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Barnhardt Canyon Day Hike
Mazatzal Wilderness
April 12, 2008
by Ted Tenny
  GPS Map 
The Trailblazers are about to start for Barnhardt Canyon.

We couldn’t have dreamed about a nicer day! The air was sparkling clear, the morning brisk and breezy as 14 fantastic Trailblazers set out on the Barnhardt Trail.

A burned tree stands on the rocks.

The trail, wide and rocky at first, takes us westward from Barnhardt Mesa through a wilderness gate and gradually over to the edge of Barnhardt Canyon. Some of us have been here before. But Ted, our temeritous hike leader, is seeing it for the first time, so he listed it as an exploratory hike.

Some of the vegetation is green, but we see dead trees everywhere, many of them charred black by the Willow fire in 2004. Other trees survived the fire, but it’s evident that rocks are going to provide most of our shade on today’s hike.

The rich colors of Barnhardt Canyon surprise all of the first-time visitors. Eons of flood waters have cut through brightly colored mineral layers, leaving the bottom of the canyon full of pink and green boulders.

On the other side of the canyon, variegated layers of rock have been folded like taffy, reminding us that the rocks which seem so solid are quite pliable, given enough time.

Pastels color the streambed in Barnhardt Canyon.

Ted has three maps of the Barnhardt Trail, but never looks at them. After walking along the canyon for about a mile we turn abruptly south to begin a major climb up to the waterfall on switchbacks.

We can hear water rushing far below us as we start climbing. A major tributary of Barnhardt Canyon flows in from the southwest, and hikers can get around it only by climbing almost all the way up to the ridge.

High above the rugged rocks the ragged rascals climb.

The switchbacks turn out to be wide and easy, with only an occasional steep place. On the way up there are several springs, with lush green vegetation. Other parts of the trail are bare rock. On the west side we can look down into the canyon and see the trees and rushing water.

Eons of weathering have exposed every color in the rocks.
Rye and the Hellsgate Wilderness are ’way off in the distance.

Faults and cracks in the rocks are everywhere. Some of the cracks are filled with quartz, which has a lower melting point than the other minerals and flows freely.

To the east we enjoy sweeping panoramas of the Tonto Basin, with the town of Rye in the foreground and the mighty Mogollon Rim on the horizon. Trees grow precariously out of the canyon walls. Lichens cheer us with their brilliant colors.

Some of the hikers are back on the trail, so we stop at an overhang to let everybody catch up. But no one wants to stay there very long. It’s shady, windy, and rather cold. Soon everyone is together and climbing once again.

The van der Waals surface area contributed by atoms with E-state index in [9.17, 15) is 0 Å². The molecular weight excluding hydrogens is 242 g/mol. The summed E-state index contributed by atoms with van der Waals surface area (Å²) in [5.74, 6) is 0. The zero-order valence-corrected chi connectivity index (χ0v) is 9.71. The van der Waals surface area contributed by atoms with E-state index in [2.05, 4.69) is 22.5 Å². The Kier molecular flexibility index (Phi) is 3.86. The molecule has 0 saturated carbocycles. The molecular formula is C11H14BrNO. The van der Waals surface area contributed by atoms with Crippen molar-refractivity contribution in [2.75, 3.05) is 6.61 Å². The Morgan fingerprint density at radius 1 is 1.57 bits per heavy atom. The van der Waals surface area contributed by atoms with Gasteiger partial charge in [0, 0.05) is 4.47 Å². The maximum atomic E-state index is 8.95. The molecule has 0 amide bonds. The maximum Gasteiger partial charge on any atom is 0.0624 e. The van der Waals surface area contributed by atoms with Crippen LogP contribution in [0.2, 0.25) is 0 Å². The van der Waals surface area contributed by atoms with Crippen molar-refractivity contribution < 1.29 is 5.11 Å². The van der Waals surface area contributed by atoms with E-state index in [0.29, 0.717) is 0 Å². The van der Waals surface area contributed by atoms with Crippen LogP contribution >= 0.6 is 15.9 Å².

The topography is changing. As we get to higher elevations the trail starts to even out and we cross a grassy meadow. Canyon overlooks are no longer bare rock, but covered with grass and trees. The trail is wet from a nearby spring.

We cross a tiny stream, then climb on up to the waterfall.

The side canyon is narrow at this point, forming a series of falls all the way down into Barnhardt Canyon. The waterfall by the trail is shaded in the morning, but upstream the sunlight streams through narrow rock walls. Everyone stops to rest from our climb and take pictures.

Above the waterfall we climb through a forest of dead trees and a slope of jagged red cobblestones. We’re above the scenically eroded rock formations, contouring our way around a smooth hill with panoramic views to the north.

Rectangular notches appear above the waterfall.
lichen lichen
Brilliant lichens grace the rocks high above Barnhardt Canyon.
You’re a good man, Charlie Brown.
The stream flows through colorful rocks.
Nature has painted Barnhardt Canyon in pastels.

A side trail branches off to the right, heading downhill. Is it the Sandy Saddle Trail? Santara has been here before and remembers it, but the trail is faint and the sign, if it was here, evidently fell victim to the fire.

We found our lunch spot west of the Sandy Saddle Trail.
Life shall renew the Mazatzal Wilderness.

GPS readings suggest that we’ve gone far enough. So we walk a little way past the junction and find some rocks to serve as benches for our picnic lunch.

It’s cool and breezy. We can see the Mazatzal Divide off to the west and Sandy Saddle to the northwest.

There are a few patches of trees on the mountainside, but mostly grass.

After lunch we decide to head on down. We found our lunch spot west of the Sandy Saddle Trail. The waterfall glistens in the afternoon.

On a round-trip hike it’s a good idea to start from the east end, so the sun with be at your back in both directions. Rock formations which were shaded in the morning are brightly illuminated in the afternoon sun.

“Everyone go at your own pace, but stay on the trail,” Ted advises. “I will sweep.” On the way down we try to talk on the 2-way radios, but something prevents them from getting a clear signal until the end of the hike.

Chuck and Ted take pictures along the way. The afternoon has warmed up, but it’s all downhill. When we get to the cars, some of the hikers decide to stop in Rye while others drive on back to our meeting place in Fountain Hills.

It was a colorful hike on a pleasant spring day in the Mazatzal Wilderness.

A waterfall glistens in the afternoon sun.
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updated June 2, 2018